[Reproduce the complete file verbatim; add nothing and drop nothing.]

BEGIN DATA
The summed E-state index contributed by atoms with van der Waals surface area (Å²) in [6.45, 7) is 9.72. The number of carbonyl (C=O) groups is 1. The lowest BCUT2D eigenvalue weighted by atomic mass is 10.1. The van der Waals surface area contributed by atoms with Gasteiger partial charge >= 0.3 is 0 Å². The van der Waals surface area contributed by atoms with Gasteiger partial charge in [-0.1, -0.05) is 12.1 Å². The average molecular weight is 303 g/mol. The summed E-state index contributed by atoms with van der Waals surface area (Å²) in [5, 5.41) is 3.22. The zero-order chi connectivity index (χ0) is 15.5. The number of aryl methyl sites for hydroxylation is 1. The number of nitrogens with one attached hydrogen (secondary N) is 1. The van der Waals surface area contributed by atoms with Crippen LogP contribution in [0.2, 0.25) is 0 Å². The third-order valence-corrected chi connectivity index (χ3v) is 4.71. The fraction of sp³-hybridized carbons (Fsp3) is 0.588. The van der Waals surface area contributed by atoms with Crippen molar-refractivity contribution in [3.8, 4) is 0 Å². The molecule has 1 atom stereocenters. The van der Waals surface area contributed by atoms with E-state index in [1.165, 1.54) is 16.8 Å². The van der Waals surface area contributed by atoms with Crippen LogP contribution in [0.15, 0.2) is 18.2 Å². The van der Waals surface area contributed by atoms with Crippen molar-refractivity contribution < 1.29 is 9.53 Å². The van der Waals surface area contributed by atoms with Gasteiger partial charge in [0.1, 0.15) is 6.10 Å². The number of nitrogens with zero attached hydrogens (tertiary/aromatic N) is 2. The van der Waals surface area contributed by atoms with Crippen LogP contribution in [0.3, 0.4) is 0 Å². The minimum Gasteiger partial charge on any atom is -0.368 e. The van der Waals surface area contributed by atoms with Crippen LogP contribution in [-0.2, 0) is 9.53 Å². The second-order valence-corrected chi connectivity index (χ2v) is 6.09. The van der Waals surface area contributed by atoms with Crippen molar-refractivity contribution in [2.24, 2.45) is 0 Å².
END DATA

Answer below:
The summed E-state index contributed by atoms with van der Waals surface area (Å²) in [6.45, 7) is 9.72. The number of carbonyl (C=O) groups is 1. The lowest BCUT2D eigenvalue weighted by atomic mass is 10.1. The van der Waals surface area contributed by atoms with Gasteiger partial charge >= 0.3 is 0 Å². The van der Waals surface area contributed by atoms with Gasteiger partial charge in [-0.1, -0.05) is 12.1 Å². The average molecular weight is 303 g/mol. The summed E-state index contributed by atoms with van der Waals surface area (Å²) in [5, 5.41) is 3.22. The zero-order chi connectivity index (χ0) is 15.5. The number of aryl methyl sites for hydroxylation is 1. The number of nitrogens with one attached hydrogen (secondary N) is 1. The van der Waals surface area contributed by atoms with Crippen LogP contribution in [0.2, 0.25) is 0 Å². The third-order valence-corrected chi connectivity index (χ3v) is 4.71. The fraction of sp³-hybridized carbons (Fsp3) is 0.588. The van der Waals surface area contributed by atoms with Crippen molar-refractivity contribution in [3.8, 4) is 0 Å². The molecule has 1 atom stereocenters. The van der Waals surface area contributed by atoms with E-state index in [1.165, 1.54) is 16.8 Å². The van der Waals surface area contributed by atoms with Crippen LogP contribution in [0.15, 0.2) is 18.2 Å². The van der Waals surface area contributed by atoms with Crippen molar-refractivity contribution < 1.29 is 9.53 Å². The van der Waals surface area contributed by atoms with Gasteiger partial charge in [0.1, 0.15) is 6.10 Å². The number of nitrogens with zero attached hydrogens (tertiary/aromatic N) is 2. The van der Waals surface area contributed by atoms with Crippen LogP contribution in [0.3, 0.4) is 0 Å². The minimum Gasteiger partial charge on any atom is -0.368 e. The van der Waals surface area contributed by atoms with Crippen LogP contribution in [-0.2, 0) is 9.53 Å². The second-order valence-corrected chi connectivity index (χ2v) is 6.09. The van der Waals surface area contributed by atoms with Crippen molar-refractivity contribution in [2.24, 2.45) is 0 Å².